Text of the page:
A seasonal job isn’t a new type of work for many people, especially those who live in vacation towns where seasonality is a part of the town or city’s culture. It’s an essential part of the economy to sustain high activity levels in our country’s regions. While permanent work may be on most people’s agenda, the experiences during seasonal work can last a lot longer than the season itself.
Seasonal jobs, although short, can offer big rewards in the experience provided, the money to be made, an opportunity to see multiple parts of the U.S. in their primes. While rewarding, finding the right seasonal job isn’t always easy, and there are many things to consider before you take the leap. I’m diving into some of the basics here so you can make an informed decision and learn about the fantastic opportunities that await you.
What is a seasonal job?
Seasonal jobs come in different types, can be found in various locations, and vary in length. The main thing to know about a seasonal job is that it’s temporary and frequently pays a higher rate than your typical year-round 9-5 job, although this varies significantly from place to place.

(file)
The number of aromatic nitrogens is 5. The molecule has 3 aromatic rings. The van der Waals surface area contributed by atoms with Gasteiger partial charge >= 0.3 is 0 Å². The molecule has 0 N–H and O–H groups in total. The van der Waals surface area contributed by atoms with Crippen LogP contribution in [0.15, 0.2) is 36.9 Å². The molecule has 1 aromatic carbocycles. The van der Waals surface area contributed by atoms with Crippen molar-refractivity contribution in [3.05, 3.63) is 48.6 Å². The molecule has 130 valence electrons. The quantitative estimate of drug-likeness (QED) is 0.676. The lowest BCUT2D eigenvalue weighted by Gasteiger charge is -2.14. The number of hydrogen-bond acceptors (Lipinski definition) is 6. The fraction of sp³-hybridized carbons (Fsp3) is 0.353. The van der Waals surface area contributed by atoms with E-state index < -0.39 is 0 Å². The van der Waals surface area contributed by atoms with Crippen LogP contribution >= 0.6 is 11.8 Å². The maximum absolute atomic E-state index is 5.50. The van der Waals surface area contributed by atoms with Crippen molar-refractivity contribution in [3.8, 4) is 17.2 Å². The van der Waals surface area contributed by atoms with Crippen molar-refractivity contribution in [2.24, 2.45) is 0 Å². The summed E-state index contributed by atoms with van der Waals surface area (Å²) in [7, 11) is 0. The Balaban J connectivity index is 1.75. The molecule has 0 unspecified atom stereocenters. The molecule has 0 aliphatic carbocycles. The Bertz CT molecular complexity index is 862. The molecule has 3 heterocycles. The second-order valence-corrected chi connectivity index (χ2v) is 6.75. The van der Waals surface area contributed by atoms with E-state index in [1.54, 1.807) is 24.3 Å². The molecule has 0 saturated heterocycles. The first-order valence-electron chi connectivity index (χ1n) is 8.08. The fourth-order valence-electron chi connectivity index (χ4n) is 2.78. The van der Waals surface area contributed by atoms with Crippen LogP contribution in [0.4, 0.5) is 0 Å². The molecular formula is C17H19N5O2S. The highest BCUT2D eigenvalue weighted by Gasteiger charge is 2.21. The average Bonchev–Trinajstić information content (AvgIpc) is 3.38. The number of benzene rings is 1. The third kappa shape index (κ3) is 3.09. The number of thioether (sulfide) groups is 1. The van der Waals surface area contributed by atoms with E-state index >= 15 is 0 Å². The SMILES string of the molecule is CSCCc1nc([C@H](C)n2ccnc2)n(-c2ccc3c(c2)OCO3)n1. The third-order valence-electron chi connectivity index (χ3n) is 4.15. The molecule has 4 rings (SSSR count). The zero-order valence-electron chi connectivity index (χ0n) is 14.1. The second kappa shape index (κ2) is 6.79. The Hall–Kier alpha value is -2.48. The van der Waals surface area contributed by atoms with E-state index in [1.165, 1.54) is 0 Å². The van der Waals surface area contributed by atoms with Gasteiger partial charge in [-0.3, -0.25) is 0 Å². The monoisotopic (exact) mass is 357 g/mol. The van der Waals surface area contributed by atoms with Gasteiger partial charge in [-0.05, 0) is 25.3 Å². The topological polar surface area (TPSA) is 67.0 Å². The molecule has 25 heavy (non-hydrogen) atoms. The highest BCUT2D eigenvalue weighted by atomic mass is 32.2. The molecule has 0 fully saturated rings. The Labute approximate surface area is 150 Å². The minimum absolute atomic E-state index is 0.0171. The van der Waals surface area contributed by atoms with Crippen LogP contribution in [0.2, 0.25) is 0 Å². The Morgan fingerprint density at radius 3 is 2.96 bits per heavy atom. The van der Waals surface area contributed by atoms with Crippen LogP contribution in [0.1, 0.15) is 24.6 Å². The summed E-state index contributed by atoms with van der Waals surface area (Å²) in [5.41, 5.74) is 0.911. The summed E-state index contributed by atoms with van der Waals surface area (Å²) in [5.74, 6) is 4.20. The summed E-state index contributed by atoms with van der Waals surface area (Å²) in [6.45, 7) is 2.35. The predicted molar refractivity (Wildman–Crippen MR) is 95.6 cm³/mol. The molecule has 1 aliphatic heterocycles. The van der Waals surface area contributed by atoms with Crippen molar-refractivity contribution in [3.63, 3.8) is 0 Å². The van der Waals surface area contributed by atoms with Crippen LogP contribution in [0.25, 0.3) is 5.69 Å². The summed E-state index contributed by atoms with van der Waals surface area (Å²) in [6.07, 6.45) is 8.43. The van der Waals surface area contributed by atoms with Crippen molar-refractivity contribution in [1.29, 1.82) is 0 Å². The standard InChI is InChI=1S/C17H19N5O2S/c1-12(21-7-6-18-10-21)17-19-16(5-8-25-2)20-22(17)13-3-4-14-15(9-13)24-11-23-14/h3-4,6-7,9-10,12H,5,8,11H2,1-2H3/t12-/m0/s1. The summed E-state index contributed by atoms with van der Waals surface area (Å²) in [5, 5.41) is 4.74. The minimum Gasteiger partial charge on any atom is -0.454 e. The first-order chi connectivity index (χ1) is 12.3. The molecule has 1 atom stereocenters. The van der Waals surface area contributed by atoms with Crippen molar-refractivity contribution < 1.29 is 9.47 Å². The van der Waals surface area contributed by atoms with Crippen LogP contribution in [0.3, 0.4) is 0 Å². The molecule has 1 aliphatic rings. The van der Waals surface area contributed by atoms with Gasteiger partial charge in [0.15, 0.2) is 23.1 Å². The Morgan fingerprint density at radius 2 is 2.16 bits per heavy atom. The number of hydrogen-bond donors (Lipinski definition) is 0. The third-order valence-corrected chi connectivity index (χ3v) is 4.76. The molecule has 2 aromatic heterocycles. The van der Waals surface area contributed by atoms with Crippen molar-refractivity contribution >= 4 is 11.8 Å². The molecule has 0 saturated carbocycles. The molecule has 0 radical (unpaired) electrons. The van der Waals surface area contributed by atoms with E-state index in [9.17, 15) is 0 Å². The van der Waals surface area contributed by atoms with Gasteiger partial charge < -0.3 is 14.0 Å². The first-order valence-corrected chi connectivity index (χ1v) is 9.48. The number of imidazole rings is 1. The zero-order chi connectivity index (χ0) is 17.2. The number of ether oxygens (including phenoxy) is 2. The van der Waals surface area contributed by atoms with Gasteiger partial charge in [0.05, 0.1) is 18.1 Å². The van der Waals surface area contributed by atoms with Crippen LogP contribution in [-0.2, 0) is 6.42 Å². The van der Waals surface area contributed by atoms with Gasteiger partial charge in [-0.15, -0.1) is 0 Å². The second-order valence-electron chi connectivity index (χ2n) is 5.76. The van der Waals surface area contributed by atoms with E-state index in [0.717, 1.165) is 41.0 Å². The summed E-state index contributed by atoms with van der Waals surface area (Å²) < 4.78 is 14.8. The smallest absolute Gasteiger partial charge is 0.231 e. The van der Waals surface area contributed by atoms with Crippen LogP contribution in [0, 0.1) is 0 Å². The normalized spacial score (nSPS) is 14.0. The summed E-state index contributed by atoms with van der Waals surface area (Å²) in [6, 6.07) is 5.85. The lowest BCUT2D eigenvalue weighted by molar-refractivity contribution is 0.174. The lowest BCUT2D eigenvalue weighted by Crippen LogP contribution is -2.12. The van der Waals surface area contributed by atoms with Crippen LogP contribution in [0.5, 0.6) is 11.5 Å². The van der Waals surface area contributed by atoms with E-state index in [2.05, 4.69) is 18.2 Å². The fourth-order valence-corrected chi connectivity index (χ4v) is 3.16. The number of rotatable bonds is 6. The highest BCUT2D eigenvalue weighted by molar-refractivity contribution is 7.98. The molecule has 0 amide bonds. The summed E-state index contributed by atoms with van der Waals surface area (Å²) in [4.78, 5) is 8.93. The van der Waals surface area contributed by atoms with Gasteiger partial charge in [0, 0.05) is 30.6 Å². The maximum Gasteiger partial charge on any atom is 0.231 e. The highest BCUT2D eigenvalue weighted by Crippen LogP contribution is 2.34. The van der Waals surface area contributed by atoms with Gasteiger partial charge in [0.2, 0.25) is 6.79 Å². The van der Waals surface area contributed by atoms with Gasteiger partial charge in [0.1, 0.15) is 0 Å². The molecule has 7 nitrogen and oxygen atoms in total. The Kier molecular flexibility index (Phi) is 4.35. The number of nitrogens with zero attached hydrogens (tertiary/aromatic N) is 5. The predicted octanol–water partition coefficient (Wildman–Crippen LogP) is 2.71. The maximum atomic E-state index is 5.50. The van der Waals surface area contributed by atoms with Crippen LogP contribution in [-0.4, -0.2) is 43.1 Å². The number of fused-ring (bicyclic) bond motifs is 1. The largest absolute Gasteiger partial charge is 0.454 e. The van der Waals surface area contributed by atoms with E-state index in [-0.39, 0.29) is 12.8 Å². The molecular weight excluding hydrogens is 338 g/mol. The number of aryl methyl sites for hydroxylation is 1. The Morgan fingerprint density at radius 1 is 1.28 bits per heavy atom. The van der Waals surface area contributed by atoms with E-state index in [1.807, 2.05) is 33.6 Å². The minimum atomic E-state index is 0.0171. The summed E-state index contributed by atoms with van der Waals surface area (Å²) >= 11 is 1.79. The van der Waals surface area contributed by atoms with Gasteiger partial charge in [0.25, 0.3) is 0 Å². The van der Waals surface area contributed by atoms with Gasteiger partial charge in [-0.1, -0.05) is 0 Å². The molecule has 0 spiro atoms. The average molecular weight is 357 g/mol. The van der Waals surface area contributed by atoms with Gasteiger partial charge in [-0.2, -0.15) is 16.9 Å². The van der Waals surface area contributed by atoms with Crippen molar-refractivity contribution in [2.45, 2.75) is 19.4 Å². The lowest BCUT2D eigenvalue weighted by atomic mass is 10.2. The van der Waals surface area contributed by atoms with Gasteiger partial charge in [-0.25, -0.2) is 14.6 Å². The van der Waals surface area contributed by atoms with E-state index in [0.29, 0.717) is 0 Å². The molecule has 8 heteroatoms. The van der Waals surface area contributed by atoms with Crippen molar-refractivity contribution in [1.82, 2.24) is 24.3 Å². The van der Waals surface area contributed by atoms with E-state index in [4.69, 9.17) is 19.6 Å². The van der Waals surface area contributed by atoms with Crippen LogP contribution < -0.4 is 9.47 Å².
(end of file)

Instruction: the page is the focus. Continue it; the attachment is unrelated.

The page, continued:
Seasonal jobs are usually easier to jump into as they don’t require intensive training as a full-time position does. Your employer, of course, wants you to be successful, but much of your training will likely be completed by simply diving right in.
Seasonal jobs are tied to places that need extra support during busy times, so when you’re working in a town for only three months, you’ve got to be ready to learn quickly. This work could be at a restaurant, a resort, or a retail store. They extend beyond cashiers and food service positions because other areas of a business like transportation and inventory will see a boost too. It really depends on the town, its attractions, and the seasons in which they thrive. Coming in with an open mind and flexible, can-do attitude will be a strong recipe for success.
Where are seasonal jobs typical?